A: Yes, I’m afraid that is true. The state pension age for women is currently between 60 and 61 and was set to rise to 65 (the same as men) by 2020.
However, our current government has brought this forward two years, so the state pension age will equalise in 2018. While the state pension age for women will remain the same this year, from 2014 it will gradually rise in regular intervals from 62 in 2014/2015 to 65 by 2018.
The news is even worse for women in their 30s and 40s, as the government announced plans to link the state pension age to longevity in the 2012 Budget, which means state pension age is likely to rise to 70 and beyond.
To check where you stand, see below:
– Now under 32 – state pension age = 68+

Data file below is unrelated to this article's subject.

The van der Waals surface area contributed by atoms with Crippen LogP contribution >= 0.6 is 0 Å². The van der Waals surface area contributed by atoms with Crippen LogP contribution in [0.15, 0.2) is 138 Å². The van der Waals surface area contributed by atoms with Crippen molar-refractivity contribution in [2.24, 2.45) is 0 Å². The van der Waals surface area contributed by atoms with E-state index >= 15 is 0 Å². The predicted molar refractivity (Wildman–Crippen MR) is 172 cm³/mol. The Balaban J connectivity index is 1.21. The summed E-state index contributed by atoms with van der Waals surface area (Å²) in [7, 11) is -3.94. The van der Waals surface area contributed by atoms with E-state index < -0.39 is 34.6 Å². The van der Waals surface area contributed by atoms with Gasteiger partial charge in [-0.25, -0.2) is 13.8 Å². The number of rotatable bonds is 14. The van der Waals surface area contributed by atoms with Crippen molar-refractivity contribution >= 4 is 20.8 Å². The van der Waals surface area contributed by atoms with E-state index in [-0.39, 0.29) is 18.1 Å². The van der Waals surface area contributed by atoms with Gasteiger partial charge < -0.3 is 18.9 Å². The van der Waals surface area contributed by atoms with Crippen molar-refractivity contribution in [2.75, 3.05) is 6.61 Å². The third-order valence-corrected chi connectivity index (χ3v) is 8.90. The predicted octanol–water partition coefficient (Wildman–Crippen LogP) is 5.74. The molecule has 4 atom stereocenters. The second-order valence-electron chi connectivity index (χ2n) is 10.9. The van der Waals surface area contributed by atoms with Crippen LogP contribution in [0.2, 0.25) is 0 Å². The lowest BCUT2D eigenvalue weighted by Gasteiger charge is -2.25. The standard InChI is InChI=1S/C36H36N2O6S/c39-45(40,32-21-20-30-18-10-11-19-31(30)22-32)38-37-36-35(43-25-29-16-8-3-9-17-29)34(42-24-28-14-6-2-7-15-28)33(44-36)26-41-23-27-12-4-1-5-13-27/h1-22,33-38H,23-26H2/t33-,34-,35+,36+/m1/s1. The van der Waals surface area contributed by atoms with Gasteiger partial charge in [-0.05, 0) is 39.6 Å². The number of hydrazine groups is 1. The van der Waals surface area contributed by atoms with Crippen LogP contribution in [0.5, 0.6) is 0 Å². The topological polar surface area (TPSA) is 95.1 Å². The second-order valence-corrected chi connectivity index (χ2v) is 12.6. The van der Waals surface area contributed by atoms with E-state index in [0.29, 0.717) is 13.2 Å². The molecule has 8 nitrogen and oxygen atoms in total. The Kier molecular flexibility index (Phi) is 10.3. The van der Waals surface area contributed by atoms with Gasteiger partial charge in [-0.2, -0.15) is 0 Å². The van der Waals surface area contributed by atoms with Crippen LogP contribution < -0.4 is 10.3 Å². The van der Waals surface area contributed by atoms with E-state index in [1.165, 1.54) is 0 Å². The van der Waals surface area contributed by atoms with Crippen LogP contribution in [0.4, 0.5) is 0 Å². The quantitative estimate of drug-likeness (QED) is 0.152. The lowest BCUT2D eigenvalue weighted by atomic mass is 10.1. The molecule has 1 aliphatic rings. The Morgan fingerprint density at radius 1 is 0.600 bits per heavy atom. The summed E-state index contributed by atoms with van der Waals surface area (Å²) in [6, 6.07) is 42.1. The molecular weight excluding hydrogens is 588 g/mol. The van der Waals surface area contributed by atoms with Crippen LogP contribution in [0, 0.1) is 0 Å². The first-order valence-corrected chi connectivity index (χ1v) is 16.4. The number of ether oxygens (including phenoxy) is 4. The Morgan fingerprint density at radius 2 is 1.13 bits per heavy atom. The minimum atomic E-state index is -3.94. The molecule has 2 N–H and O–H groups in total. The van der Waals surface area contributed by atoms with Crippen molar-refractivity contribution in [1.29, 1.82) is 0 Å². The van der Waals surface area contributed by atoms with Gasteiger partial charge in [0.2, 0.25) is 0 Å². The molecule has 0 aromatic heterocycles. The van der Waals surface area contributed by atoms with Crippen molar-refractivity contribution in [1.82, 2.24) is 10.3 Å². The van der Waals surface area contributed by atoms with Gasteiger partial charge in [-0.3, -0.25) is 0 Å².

– Now between 32 and 49 – state pension = 67
– Now between 50 and 51 – state pension = 66+
– Now between 51 and 56 – state pension = 66
– Now 57 – state pension = 65
– Now 58 – state pension = 65
– Now 59 – state pension = 63-65
– Now 60 – state pension = 61-62
– Now 61 – state pension = can claim this year
– Now 62 – could claim from aged 60
So, the best advice I could give is to make sure you open and start paying in to a personal pension as soon as you can, as a state pension looks less and less likely to be able to adequately fund your old age and retirement.
If you work and your company hasn’t already spoken to you about a company pension scheme, ask your HR or personnel department about their plans to enrol staff into the new National Employment Savings Trust. To be eligible for automatic enrolment, staff will have to earn at least £7,475 a year, and all companies must enroll their staff by 2016.
Andrea Ventress, money expert
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